Do you remember the early days of the pandemic when we put our groceries just inside the front door so we could spray them down with anti-bacterial before placing them in the pantry? When playgrounds shut down for fear they could help spread the virus? It seems like only yesterday, but we’ve learned a lot since those first few days in March 2020.
The biggest thing we learned about the spread and subsequent risks of the coronavirus was that it rarely spreads via surfaces. It spreads through tiny droplet transmissions through the air.
According to the Center for Disease Control (https://www.cdc.gov/coronavirus/2019-ncov/more/science-and-research/surface-transmission.html), “the principal mode by which people are infected with SARS-CoV-2 (the virus that causes Covid-19) is through exposure to respiratory droplets carrying infections virus. It is possible for people to be infected through contact with contaminated surfaces or objects, but the risk is generally considered to be low.”
Furthermore, a study (https://pubs.acs.org/doi/10.1021/acscentsci.1c01369) conducted by the University of Utah found the aerosol droplets that help the virus spread through the air can actually block it from later infecting someone via surfaces once that liquid dries.
While we don’t claim to be virologists or to have a definitive answer based on findings from the full range of studies (nobody does), what we can say, and what scientific consensus says, echoes the guidance put forth by the CDC. The SARS-CoV-2 virus is largely spread through the air with the risks being greatly reduced as they relate to surfaces. This means it’s more important than ever to ensure air is properly ventilated, even as the pandemic appears to (hopefully) be winding down.
While we should still employ proper safety standards like hand washing, vaccinations, physical distancing, and masking when these tools make sense, the reality is we’re entering a new world where what we formerly knew as normal is slowly returning. For preventative measures and for customer safety, foodservice operations should consider air purification systems, not just for Covid-19 prevention, but also because the right air purification system can do much more than just stop the spread of the coronavirus. From the common cold to other unwanted airborne particulates, air purification systems provide great security for guests and staff alike.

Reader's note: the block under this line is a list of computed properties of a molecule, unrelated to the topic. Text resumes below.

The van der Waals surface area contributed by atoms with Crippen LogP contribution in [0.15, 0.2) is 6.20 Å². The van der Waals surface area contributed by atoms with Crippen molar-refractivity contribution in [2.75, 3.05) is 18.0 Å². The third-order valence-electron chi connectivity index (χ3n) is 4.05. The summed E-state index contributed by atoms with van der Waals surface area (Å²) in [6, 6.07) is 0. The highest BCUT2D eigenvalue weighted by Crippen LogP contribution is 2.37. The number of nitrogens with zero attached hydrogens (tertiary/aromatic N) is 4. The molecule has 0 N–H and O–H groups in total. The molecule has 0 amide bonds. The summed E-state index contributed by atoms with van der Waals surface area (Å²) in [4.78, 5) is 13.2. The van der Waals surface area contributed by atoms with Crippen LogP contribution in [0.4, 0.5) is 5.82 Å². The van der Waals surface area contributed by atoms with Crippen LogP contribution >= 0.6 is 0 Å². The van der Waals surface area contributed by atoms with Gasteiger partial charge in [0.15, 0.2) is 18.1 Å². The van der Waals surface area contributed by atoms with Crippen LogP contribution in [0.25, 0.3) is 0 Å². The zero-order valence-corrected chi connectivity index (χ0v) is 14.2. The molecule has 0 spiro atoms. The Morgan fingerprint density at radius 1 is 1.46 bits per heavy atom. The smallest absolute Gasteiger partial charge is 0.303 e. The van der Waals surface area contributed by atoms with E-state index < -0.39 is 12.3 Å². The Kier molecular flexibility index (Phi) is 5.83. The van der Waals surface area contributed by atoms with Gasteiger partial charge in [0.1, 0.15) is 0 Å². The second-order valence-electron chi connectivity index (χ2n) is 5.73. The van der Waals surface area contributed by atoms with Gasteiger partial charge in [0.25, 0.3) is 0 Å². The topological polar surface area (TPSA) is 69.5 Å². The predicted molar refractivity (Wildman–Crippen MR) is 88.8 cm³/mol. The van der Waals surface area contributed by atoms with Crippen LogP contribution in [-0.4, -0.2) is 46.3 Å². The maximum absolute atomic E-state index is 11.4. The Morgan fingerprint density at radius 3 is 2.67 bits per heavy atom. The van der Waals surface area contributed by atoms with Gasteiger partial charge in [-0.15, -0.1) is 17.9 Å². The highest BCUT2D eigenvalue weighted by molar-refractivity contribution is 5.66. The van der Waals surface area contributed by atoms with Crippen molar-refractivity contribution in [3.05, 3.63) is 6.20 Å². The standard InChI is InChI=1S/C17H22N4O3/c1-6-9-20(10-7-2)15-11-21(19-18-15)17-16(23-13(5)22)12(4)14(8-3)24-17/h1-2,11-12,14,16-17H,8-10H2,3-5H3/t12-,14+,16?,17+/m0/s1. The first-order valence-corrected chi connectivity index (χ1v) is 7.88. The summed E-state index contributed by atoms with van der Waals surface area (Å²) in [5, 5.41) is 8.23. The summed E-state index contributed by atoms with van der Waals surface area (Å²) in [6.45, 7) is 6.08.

Which air purification systems work best?
The reality is there are many technologies on the market that provide air purification services for foodservice operators. For a variety of reasons, Bluezone by Middleby is widely seen as an industry leader.
Using patented UV-C technology, air is pulled into Bluezone units where it encounters ultraviolet light that kills up to 99.9995 percent of all unwanted particles, including the virus that causes Covid-19. Bluezone recently received clearance (https://bluezone.com/wp-content/uploads/2022/02/Bluezone-by-Middleby-Model-450-FDA-Clearance-Press-Reslease.pdf) from the Food and Drug Administration, and it’s also the air purification system of choice for groups like the United States military and the Israeli Ministry of Health, one of the world’s leading organizations when it comes to virus mitigation.
Create your own Bluezone
A Bluezone is a space where customers and staff can feel safe knowing the air they’re breathing is as safe as possible. If you’re interested in learning just how easy it is to create and maintain a Bluezone, contact us today.